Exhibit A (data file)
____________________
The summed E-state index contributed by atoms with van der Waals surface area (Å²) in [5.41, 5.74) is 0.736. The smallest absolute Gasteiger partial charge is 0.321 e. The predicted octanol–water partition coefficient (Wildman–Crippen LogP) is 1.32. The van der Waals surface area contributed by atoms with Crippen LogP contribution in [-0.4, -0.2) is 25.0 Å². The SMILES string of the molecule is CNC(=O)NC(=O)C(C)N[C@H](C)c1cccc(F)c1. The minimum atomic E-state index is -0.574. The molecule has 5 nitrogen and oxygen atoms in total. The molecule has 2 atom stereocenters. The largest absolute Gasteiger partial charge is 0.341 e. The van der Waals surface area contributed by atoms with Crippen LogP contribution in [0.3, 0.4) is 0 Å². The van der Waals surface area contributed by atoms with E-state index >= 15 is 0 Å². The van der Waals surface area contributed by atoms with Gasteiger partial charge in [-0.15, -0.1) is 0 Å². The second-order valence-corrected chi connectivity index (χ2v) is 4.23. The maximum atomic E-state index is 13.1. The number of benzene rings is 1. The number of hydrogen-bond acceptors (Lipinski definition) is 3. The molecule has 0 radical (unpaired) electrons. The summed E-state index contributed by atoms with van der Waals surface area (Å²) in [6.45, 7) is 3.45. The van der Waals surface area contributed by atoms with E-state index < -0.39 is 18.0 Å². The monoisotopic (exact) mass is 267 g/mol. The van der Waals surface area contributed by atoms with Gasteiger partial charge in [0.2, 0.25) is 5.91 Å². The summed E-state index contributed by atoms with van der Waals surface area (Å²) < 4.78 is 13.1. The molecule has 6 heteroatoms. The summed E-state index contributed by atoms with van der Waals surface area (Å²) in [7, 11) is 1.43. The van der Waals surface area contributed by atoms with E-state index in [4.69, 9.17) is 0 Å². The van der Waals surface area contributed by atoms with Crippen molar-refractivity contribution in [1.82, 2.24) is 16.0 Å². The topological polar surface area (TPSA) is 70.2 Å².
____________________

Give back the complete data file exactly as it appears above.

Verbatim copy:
The summed E-state index contributed by atoms with van der Waals surface area (Å²) in [5.41, 5.74) is 0.736. The smallest absolute Gasteiger partial charge is 0.321 e. The predicted octanol–water partition coefficient (Wildman–Crippen LogP) is 1.32. The van der Waals surface area contributed by atoms with Crippen LogP contribution in [-0.4, -0.2) is 25.0 Å². The SMILES string of the molecule is CNC(=O)NC(=O)C(C)N[C@H](C)c1cccc(F)c1. The minimum atomic E-state index is -0.574. The molecule has 5 nitrogen and oxygen atoms in total. The molecule has 2 atom stereocenters. The largest absolute Gasteiger partial charge is 0.341 e. The van der Waals surface area contributed by atoms with Crippen LogP contribution in [0.3, 0.4) is 0 Å². The van der Waals surface area contributed by atoms with E-state index >= 15 is 0 Å². The van der Waals surface area contributed by atoms with Gasteiger partial charge in [-0.15, -0.1) is 0 Å². The second-order valence-corrected chi connectivity index (χ2v) is 4.23. The maximum atomic E-state index is 13.1. The number of benzene rings is 1. The number of hydrogen-bond acceptors (Lipinski definition) is 3. The molecule has 0 radical (unpaired) electrons. The summed E-state index contributed by atoms with van der Waals surface area (Å²) in [6.45, 7) is 3.45. The van der Waals surface area contributed by atoms with E-state index < -0.39 is 18.0 Å². The monoisotopic (exact) mass is 267 g/mol. The van der Waals surface area contributed by atoms with Gasteiger partial charge in [0.2, 0.25) is 5.91 Å². The summed E-state index contributed by atoms with van der Waals surface area (Å²) < 4.78 is 13.1. The molecule has 6 heteroatoms. The summed E-state index contributed by atoms with van der Waals surface area (Å²) in [7, 11) is 1.43. The van der Waals surface area contributed by atoms with E-state index in [4.69, 9.17) is 0 Å². The van der Waals surface area contributed by atoms with Crippen molar-refractivity contribution in [1.82, 2.24) is 16.0 Å². The topological polar surface area (TPSA) is 70.2 Å².